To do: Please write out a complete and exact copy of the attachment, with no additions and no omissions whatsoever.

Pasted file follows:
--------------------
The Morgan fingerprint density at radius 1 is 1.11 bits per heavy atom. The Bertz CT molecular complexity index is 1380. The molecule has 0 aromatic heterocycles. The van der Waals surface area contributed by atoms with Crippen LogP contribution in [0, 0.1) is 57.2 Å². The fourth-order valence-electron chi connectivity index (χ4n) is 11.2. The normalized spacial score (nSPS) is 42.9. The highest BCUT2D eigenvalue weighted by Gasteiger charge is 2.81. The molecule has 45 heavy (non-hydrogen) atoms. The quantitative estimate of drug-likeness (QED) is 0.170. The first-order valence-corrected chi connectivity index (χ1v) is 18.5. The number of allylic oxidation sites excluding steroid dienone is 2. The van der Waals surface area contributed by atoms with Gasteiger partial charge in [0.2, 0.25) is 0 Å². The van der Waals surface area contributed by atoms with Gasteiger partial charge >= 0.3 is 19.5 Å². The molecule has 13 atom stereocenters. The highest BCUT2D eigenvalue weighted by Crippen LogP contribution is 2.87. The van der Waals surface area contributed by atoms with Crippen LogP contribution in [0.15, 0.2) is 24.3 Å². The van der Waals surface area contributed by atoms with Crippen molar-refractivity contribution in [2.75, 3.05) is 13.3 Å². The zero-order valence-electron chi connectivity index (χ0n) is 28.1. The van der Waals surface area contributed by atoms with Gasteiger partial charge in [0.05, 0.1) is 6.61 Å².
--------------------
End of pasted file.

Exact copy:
The Morgan fingerprint density at radius 1 is 1.11 bits per heavy atom. The Bertz CT molecular complexity index is 1380. The molecule has 0 aromatic heterocycles. The van der Waals surface area contributed by atoms with Crippen LogP contribution in [0, 0.1) is 57.2 Å². The fourth-order valence-electron chi connectivity index (χ4n) is 11.2. The normalized spacial score (nSPS) is 42.9. The highest BCUT2D eigenvalue weighted by Gasteiger charge is 2.81. The molecule has 45 heavy (non-hydrogen) atoms. The quantitative estimate of drug-likeness (QED) is 0.170. The first-order valence-corrected chi connectivity index (χ1v) is 18.5. The number of allylic oxidation sites excluding steroid dienone is 2. The van der Waals surface area contributed by atoms with Gasteiger partial charge in [0.2, 0.25) is 0 Å². The van der Waals surface area contributed by atoms with Gasteiger partial charge >= 0.3 is 19.5 Å². The molecule has 13 atom stereocenters. The highest BCUT2D eigenvalue weighted by Crippen LogP contribution is 2.87. The van der Waals surface area contributed by atoms with Crippen LogP contribution in [0.15, 0.2) is 24.3 Å². The van der Waals surface area contributed by atoms with Crippen molar-refractivity contribution in [2.75, 3.05) is 13.3 Å². The zero-order valence-electron chi connectivity index (χ0n) is 28.1. The van der Waals surface area contributed by atoms with Gasteiger partial charge in [0.05, 0.1) is 6.61 Å².